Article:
The case of the collaboration of Elizabeth Farnsworth, a doctor, and Ludwig Mies van der Rohe is an example of how the architect was not mainly interested in his client’s needs but saw the commission as an opportunity to realize his own ambitions in designing a house based on his perfection of a glass house without solid walls. Farnsworth, although she spent a lot of time in the architectural office, may not have understood the implications of living in a minimalist glass house during the design phase. The cost overruns of the Farnsworth house resulted in a long legal battle and also public discussion in the press and even is mentioned in Mies’ memoirs. Although she did not fire the famous architect despite delays and higher than anticipated costs and ended up enduring a life without privacy in the glass house for about twenty years she finally sold it to a Mies van der Rohe fan and moved to Italy.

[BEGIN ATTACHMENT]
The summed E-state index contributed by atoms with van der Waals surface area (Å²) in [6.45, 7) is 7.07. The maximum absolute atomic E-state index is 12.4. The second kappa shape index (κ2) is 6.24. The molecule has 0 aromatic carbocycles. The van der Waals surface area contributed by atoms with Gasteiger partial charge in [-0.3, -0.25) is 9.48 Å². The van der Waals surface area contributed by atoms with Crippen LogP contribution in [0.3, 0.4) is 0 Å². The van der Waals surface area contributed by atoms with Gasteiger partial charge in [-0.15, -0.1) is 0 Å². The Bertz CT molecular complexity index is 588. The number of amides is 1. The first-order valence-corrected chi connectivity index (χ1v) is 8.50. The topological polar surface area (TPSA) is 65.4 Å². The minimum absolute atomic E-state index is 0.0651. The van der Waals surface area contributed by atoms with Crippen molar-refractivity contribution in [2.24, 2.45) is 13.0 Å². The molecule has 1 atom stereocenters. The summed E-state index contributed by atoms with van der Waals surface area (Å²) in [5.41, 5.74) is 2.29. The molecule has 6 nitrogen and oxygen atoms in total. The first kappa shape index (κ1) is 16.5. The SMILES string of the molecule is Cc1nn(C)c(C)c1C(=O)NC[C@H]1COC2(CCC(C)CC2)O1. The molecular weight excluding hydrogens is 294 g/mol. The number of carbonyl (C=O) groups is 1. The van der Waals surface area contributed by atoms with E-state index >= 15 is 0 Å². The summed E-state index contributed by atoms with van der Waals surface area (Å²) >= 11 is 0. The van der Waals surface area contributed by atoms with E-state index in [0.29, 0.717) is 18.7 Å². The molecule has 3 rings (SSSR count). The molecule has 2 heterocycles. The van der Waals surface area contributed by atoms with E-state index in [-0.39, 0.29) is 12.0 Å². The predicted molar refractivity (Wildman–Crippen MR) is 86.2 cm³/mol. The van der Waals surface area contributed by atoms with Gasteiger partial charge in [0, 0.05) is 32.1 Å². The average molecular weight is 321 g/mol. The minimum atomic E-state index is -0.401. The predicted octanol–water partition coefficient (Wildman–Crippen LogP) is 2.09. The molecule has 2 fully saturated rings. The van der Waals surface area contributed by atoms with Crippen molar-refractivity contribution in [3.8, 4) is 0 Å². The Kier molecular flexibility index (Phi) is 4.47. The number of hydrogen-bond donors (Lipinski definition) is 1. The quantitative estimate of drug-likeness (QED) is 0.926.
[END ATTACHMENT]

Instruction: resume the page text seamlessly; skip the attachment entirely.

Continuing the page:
More positive relationships between client and architect are documented in other case studies. Especially positive was the relationship between Constance Perkins, a professor of art, and her architect friend Richard Neutra in Pasadena, California. They respected each other and Neutra accepted the suggestions of Perkins who was involved in all phases of creating the house and had some strong ideas of how she wanted to live. One detail she wanted was to have her drafting table near to her bed in the main room. They remained friends long after the delightful house was completed.

    We also discussed the furniture of the houses and how some of the clients, as for example the owners of the Villa Stein-de Monzie, insisted on bringing their own antique furniture into the modern house as a connection to their past in spite of their architects’ desire for modern furniture. While the ultra-modern Schroeder house included movable interior wall elements which allowed rearrangement of spaces and rooms outfitted with furniture designed by Rietveld, who started out as a furniture designer and maker. And the Farnsworth house by Mies had of course furniture designed by Mies to be part of his total design concept.